Zurich Assurance Limited has been ordered to pay a claimant £4,000 in compensation after unfairly placing her under the surveillance of a private investigator.
The Financial Ombudsman Service (Fos) found the insurer had wrongly instructed a private detective to film the claimant when it became concerned about the legitimacy of a claim on her group income protection policy.
The claimant first claimed on the policy for severe back pain in November 2015, but after a year Zurich instructed a private detective to gather further evidence following what it deemed to be inconsistencies in the case.
Zurich claimed the footage obtained during the surveillance suggested the claimant was able to perform movements which had previously been declared "significantly impaired" and so alerted the claimant’s employer and the monthly benefit payments were stopped.
The ombudsman found whilst Zurich was entitled to instruct a private detective in such circumstances, its decision to do so was premature and should have been a last resort due to the intrusive nature of the surveillance.
The ombudsman said: "It [Zurich] must go about this fairly and the decision to do so, must be carefully considered against all other viable and appropriate options. And I’m not persuaded that Zurich did this."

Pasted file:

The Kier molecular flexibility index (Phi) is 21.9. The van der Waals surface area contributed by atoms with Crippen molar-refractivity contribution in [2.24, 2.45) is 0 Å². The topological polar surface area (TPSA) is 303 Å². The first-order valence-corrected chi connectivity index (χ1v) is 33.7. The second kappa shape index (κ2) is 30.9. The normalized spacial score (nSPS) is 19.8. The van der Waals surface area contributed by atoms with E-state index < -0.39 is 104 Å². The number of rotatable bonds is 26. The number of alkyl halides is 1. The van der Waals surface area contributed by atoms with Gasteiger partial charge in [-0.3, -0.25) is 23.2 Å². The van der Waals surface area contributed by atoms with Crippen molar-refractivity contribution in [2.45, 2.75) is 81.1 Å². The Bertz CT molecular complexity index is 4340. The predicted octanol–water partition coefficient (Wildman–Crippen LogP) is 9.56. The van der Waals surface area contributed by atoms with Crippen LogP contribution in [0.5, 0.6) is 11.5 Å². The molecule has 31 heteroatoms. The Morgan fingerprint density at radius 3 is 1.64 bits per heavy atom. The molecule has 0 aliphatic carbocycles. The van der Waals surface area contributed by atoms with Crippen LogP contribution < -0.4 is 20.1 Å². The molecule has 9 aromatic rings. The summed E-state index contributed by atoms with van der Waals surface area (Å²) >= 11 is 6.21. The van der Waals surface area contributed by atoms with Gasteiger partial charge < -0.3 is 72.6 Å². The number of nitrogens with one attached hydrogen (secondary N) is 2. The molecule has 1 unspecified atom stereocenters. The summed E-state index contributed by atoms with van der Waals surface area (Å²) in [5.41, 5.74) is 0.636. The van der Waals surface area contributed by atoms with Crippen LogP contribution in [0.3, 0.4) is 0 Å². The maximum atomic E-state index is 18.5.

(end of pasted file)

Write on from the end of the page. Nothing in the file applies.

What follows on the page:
Rather the ombudsman suggested first seeking a second medical opinion on the claimant’s condition or further communication with her specialist would have been more appropriate, and in this case would have led to the claimant's actions in question being medically justified.
The ombudsman said: "Overall, I think Zurich could have handled things much better than it did. I think the decisions it made, at times, were not always the right ones and this caused the claimant significant levels of trouble and upset."
Although the payments were eventually reinstated and backdated prior to Fos’s involvement, the ombudsman found the decision to cease the instalments had also been made too quickly.
In its guidelines on the instruction of private investigators published in 2014, the Association of British Insurers (ABI) said surveillance should only be undertaken where there is "reasonable suspicion that the claim is not genuine".
The ABI advised an insurer should always consider what information it already has at its disposal, or may gain access to, before instructing a private investigator.
Roy McLoughlin, associate director at Cavendish Ware, said he empathises with insurers in circumstances of a truly fraudulent claim as such cases increase premiums for other customers.
He said: "There is a balance to be struck. Whilst we should avoid a 'Big Brother' situation, in cases of insurance fraud an insurer is duty bound to clarify the facts of the claim within reasonable grounds.
"On this occasion it is about finding the right balance, but as a principle an insurer should use all reasonable means to validate ongoing and initial claims."